Shona then had a second round of IVF in a final attempt to use her own but that too was unsuccessful. Then Shona’s sister offered to be her egg donor. Only one of several rounds of transfers worked, but she miscarried.
“At that point, both my cousin and my sister were in their forties, so it was the end of the road for them,” Shona says.
During their fertility fight, Shona and Campbell had decided to move out of Auckland and embrace the small-town life in Snells Beach and Shona, realising she was no longer fulfilled in a corporate role post cancer treatment, re-trained as a Pilates teacher, opening her own business, The Movement Room, soon after.
“I realised I wanted to help others who were going through what I had been through. After treatment I asked my oncologist what exercise she would recommend, because the radiation to my pelvis made me concerned about brittle bones. She recommended yoga and Pilates.”
Reminded of how therapeutic Look Good Feel Better had been, Shona offered to host weekly gentle Pilates classes as part of the charity’s range of online wellbeing sessions.
“Look Good Feel Better made me feel like a person again, not just a patient. I want to help others feel they’re important too. Pilates classes are gentle and something positive you can do when you have cancer. It’s movement and awareness of the body, but it’s also movement and awareness of the mind.
“These classes aim to help people with cancer feel empowered and serve as a reminder to give themselves self-compassion and grace, much like all the other elements of Look Good Feel Better.”
Being cancer-free is something Shona is incredibly grateful for. However she and Campbell were dealt another blow last year when Shona had to have surgery for a suspected ovarian tumour. The surgery was to remove both of Shona’s ovaries, putting her into instant surgical menopause. The 10cm a non-cancerous cyst was caused by adhesions from previous abdominal surgeries.
Then, 10 days after Shona’s surgery, Campbell’s sister passed away from cancer. “We were dealing with so much, all at once. But I try to remain positive.”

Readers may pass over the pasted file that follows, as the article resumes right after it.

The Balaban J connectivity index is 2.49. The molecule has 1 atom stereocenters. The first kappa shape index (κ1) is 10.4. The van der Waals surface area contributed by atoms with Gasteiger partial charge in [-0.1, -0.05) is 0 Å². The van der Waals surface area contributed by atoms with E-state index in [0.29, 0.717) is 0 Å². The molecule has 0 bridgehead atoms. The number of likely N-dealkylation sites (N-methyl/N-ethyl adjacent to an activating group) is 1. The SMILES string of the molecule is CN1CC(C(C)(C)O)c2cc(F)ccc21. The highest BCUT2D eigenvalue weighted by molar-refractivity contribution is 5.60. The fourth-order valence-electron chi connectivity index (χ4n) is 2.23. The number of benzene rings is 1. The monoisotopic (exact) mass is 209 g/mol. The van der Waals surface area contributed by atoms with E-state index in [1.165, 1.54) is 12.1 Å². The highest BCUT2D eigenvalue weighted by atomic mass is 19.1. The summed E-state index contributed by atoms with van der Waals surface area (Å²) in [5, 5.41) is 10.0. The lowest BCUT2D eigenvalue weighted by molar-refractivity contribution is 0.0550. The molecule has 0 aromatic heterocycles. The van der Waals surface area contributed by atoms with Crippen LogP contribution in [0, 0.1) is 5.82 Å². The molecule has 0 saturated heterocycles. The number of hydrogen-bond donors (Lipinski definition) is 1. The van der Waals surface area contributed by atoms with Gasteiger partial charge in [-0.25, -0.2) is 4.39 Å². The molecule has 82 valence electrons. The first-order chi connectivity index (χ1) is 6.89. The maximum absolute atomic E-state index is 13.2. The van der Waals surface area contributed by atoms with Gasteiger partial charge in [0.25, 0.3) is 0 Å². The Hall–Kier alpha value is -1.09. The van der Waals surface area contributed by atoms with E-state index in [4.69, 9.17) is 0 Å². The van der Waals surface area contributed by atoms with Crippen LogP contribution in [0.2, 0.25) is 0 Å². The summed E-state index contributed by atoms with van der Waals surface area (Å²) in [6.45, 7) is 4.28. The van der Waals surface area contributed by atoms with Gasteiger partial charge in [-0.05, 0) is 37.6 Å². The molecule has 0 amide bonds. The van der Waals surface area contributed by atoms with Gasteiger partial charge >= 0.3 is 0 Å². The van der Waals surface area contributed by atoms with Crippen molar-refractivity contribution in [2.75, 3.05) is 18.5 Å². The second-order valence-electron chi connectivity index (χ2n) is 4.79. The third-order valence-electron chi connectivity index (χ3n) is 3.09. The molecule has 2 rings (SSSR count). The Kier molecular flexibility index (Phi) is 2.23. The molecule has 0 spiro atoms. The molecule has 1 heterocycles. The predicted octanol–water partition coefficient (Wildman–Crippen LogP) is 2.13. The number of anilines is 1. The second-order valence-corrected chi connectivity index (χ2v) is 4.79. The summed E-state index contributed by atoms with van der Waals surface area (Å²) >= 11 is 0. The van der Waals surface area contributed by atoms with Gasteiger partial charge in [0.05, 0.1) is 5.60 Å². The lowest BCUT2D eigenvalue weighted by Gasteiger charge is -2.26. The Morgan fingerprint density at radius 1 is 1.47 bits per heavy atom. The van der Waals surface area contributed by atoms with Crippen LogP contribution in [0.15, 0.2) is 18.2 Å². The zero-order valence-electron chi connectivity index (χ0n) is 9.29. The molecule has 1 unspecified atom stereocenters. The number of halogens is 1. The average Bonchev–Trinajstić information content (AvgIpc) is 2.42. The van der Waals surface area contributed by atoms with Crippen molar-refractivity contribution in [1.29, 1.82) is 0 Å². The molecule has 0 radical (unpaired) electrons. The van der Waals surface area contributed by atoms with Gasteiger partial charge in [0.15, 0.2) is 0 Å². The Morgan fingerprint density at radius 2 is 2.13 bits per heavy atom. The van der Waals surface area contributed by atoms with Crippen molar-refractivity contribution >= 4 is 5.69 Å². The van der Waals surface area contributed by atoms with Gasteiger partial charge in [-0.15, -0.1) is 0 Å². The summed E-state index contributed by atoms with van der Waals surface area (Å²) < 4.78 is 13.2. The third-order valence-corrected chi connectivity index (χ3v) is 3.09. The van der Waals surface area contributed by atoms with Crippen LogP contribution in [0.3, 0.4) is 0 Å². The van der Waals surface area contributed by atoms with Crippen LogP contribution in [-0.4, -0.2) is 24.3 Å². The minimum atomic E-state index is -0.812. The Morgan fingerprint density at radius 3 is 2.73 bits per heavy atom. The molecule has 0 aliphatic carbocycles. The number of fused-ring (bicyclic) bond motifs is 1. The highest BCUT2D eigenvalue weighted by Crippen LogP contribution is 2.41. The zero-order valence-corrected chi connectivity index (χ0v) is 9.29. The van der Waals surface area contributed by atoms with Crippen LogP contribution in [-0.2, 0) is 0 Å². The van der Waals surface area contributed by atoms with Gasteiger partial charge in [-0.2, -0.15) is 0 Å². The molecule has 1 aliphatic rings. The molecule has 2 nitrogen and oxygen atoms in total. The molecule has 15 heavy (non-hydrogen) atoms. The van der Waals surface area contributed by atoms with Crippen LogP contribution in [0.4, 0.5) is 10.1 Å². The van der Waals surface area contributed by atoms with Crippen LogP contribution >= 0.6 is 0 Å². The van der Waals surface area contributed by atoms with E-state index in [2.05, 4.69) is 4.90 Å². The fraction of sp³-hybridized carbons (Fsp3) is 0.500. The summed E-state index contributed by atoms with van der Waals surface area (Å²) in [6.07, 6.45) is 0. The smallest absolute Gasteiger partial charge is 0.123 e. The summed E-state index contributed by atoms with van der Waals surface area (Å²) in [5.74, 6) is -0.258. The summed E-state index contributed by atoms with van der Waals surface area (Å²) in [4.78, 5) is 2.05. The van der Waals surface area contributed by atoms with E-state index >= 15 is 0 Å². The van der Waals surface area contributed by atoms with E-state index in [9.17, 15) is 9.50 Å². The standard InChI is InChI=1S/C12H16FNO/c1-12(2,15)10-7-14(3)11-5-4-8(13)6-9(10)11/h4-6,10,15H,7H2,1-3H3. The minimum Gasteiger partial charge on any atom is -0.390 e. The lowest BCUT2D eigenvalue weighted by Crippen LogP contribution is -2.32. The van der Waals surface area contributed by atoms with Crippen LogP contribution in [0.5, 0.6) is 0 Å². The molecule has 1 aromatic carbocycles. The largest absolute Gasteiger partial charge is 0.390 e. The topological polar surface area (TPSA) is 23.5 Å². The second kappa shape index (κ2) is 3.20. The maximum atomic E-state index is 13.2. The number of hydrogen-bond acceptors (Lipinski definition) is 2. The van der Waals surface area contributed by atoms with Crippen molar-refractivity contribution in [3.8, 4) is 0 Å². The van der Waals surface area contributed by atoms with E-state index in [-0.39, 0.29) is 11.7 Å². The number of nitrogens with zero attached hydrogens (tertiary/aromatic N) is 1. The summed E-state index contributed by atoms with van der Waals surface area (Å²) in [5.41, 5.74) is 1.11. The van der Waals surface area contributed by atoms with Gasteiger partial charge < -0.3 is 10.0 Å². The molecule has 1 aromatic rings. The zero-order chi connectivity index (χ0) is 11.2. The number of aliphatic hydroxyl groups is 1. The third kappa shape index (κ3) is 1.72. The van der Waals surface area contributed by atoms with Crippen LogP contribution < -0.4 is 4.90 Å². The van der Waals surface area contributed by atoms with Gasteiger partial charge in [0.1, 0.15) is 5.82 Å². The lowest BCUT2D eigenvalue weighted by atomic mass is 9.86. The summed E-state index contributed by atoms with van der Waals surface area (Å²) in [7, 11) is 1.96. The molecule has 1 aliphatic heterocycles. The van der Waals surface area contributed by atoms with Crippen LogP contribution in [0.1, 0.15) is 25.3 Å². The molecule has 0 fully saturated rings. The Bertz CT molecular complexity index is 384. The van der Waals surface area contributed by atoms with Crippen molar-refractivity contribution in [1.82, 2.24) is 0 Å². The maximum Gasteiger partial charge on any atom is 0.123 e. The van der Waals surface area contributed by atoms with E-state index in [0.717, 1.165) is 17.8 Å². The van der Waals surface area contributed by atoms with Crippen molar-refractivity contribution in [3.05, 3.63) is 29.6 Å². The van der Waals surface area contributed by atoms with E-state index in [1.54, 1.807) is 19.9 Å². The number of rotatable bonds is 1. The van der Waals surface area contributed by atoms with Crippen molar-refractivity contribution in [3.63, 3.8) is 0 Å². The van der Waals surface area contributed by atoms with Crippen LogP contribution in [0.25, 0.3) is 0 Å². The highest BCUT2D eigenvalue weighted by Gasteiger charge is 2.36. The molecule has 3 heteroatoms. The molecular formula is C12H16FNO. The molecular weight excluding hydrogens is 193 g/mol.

Shona’s story is still ongoing. She’s still determined to have a child.
“I never would have thought I’d be 41 and looking for an egg donor and a surrogate to create the family that often comes so easily to so many – though I know there are many it doesn’t come easily to also.
“It’s not about moving on, it’s about moving forward. It’s acknowledging where you’ve come from and what it has taken to get there, rather than shutting the door or sweeping things under the carpet. I choose to believe cancer happened for me, not to me.
“I’m proud of how far I’ve come.”
Look Good Feel Better offers a range of free support programmes for anyone with any cancer at any stage. Through public donations they are able to offer a range of in-person and online classes including skincare and make-up sessions, on-demand how-to videos, livestreamed Q&A discussions and wellbeing classes covering gentle exercise, mindfulness and yoga, through to a suite of Cancer Conversations podcasts.
July is Feel Better Month. Visit Farmers in July and make a purchase from more than 20 beauty brands, and they’ll donate $1 to Look Good Feel Better – and Farmers will match it.
Look Good Feel Better in numbers
- 41 centres across New Zealand have in-community women’s classes
- 12 online programmes include a men’s programme, livestream self-care classes such as Pilates and mindfulness
- 38 on-demand, how-to videos
- 3,500 engagements in a women’s, men’s or teens’ class in 2022
- 32 years in New Zealand